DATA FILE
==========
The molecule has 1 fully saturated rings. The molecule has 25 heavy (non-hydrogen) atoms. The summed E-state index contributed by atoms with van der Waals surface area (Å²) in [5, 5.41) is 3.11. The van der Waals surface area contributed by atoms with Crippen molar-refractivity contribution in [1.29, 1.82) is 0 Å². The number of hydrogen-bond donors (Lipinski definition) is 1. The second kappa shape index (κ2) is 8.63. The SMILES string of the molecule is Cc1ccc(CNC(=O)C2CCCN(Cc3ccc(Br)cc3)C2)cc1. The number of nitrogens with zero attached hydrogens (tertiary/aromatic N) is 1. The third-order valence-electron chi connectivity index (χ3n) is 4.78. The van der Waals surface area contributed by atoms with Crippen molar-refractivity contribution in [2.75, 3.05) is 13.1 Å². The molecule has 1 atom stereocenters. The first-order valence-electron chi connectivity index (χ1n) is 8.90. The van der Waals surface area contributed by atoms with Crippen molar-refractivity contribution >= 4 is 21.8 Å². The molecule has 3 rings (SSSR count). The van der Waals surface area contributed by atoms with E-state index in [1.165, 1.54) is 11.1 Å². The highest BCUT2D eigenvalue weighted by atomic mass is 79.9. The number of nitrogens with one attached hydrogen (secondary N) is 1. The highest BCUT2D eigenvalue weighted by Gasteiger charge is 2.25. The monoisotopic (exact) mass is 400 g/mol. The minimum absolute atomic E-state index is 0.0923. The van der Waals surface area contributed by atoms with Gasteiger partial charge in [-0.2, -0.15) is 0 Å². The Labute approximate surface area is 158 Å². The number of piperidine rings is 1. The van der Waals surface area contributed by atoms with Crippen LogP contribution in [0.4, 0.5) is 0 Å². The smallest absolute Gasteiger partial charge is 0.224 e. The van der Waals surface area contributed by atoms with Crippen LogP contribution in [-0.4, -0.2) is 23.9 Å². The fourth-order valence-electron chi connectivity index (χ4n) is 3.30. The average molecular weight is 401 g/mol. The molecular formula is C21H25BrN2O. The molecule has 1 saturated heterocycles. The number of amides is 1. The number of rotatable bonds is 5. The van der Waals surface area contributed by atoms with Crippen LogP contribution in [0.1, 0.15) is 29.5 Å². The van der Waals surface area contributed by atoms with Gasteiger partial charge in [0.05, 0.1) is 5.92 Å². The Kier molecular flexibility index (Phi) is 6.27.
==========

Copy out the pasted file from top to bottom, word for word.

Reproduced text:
The molecule has 1 fully saturated rings. The molecule has 25 heavy (non-hydrogen) atoms. The summed E-state index contributed by atoms with van der Waals surface area (Å²) in [5, 5.41) is 3.11. The van der Waals surface area contributed by atoms with Crippen molar-refractivity contribution in [1.29, 1.82) is 0 Å². The number of hydrogen-bond donors (Lipinski definition) is 1. The second kappa shape index (κ2) is 8.63. The SMILES string of the molecule is Cc1ccc(CNC(=O)C2CCCN(Cc3ccc(Br)cc3)C2)cc1. The number of nitrogens with zero attached hydrogens (tertiary/aromatic N) is 1. The third-order valence-electron chi connectivity index (χ3n) is 4.78. The van der Waals surface area contributed by atoms with Crippen molar-refractivity contribution in [2.75, 3.05) is 13.1 Å². The molecule has 1 atom stereocenters. The first-order valence-electron chi connectivity index (χ1n) is 8.90. The van der Waals surface area contributed by atoms with Crippen molar-refractivity contribution >= 4 is 21.8 Å². The molecule has 3 rings (SSSR count). The van der Waals surface area contributed by atoms with E-state index in [1.165, 1.54) is 11.1 Å². The highest BCUT2D eigenvalue weighted by atomic mass is 79.9. The number of nitrogens with one attached hydrogen (secondary N) is 1. The highest BCUT2D eigenvalue weighted by Gasteiger charge is 2.25. The monoisotopic (exact) mass is 400 g/mol. The minimum absolute atomic E-state index is 0.0923. The van der Waals surface area contributed by atoms with Gasteiger partial charge in [-0.2, -0.15) is 0 Å². The Labute approximate surface area is 158 Å². The number of piperidine rings is 1. The van der Waals surface area contributed by atoms with Crippen LogP contribution in [0.4, 0.5) is 0 Å². The smallest absolute Gasteiger partial charge is 0.224 e. The van der Waals surface area contributed by atoms with Crippen LogP contribution in [-0.4, -0.2) is 23.9 Å². The fourth-order valence-electron chi connectivity index (χ4n) is 3.30. The average molecular weight is 401 g/mol. The molecular formula is C21H25BrN2O. The molecule has 1 saturated heterocycles. The number of amides is 1. The number of rotatable bonds is 5. The van der Waals surface area contributed by atoms with Crippen LogP contribution in [0.1, 0.15) is 29.5 Å². The van der Waals surface area contributed by atoms with Gasteiger partial charge in [0.05, 0.1) is 5.92 Å². The Kier molecular flexibility index (Phi) is 6.27.